That's the ideal, but the MP-100 fails to achieve perfection. For a start, it ships without a manual - you have to download it. Only then can you learn how to set the player's volume, for example.
Controlling the device is fiddly, and compared to other machines, are positively minimalist: just a jog-dial, a play/pause button, a Record/repeat button and a 'Hold' control lock switch. Even the battery is built-in, charged via the USB connection.
If the MP-100 offers few controls, it nevertheless provides the user with plenty of settings to adjust. Where other players have a handful of equaliser pre-sets, the MP-100 has a nine of them - adding reggae, live, extreme bass, techno and dance to the more commonplace rock, pop, classical and jazz. Better still, you can apply your own settings, using a five-band slider set-up, controlled with the jog-dial.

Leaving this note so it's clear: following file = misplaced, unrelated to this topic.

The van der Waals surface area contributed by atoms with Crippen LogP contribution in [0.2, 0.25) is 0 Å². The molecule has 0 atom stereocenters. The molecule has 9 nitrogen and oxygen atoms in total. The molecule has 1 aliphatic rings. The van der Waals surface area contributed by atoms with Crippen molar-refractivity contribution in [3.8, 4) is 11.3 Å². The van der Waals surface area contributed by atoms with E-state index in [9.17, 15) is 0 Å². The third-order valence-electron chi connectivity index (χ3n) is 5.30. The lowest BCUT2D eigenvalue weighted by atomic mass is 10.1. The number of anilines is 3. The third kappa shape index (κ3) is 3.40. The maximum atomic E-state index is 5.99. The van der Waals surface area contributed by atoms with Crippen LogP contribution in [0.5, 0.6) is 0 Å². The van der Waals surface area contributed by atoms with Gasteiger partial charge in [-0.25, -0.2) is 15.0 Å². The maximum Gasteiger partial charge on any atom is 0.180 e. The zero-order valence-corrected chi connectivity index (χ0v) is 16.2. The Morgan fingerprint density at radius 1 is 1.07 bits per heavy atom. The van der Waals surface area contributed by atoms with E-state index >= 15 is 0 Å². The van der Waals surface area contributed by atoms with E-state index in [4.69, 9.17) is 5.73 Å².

Similarly, the MP-100 allows you to set your own voice recording sampling rate to best balance sound quality with recording capacity. Sampling rates from 8-48KHz can be selected, though given the nature of the built-in microphone some of the higher rates are perhaps superfluous.
The MP-100 also provides easy track and file deletion, and even a basic folder navigator so you can see what's stored on the device without having to connect it to a computer first.
We had some problems doing so on our Mac. Un-mounting the drive by dragging its icon to the trash can, as per any other storage device, works, but the player almost immediately triggered the OS to remount it. With a little practice, we were able to time the device's physical disconnection ahead of the remount, thus avoiding the risk (we hope) of data corruption.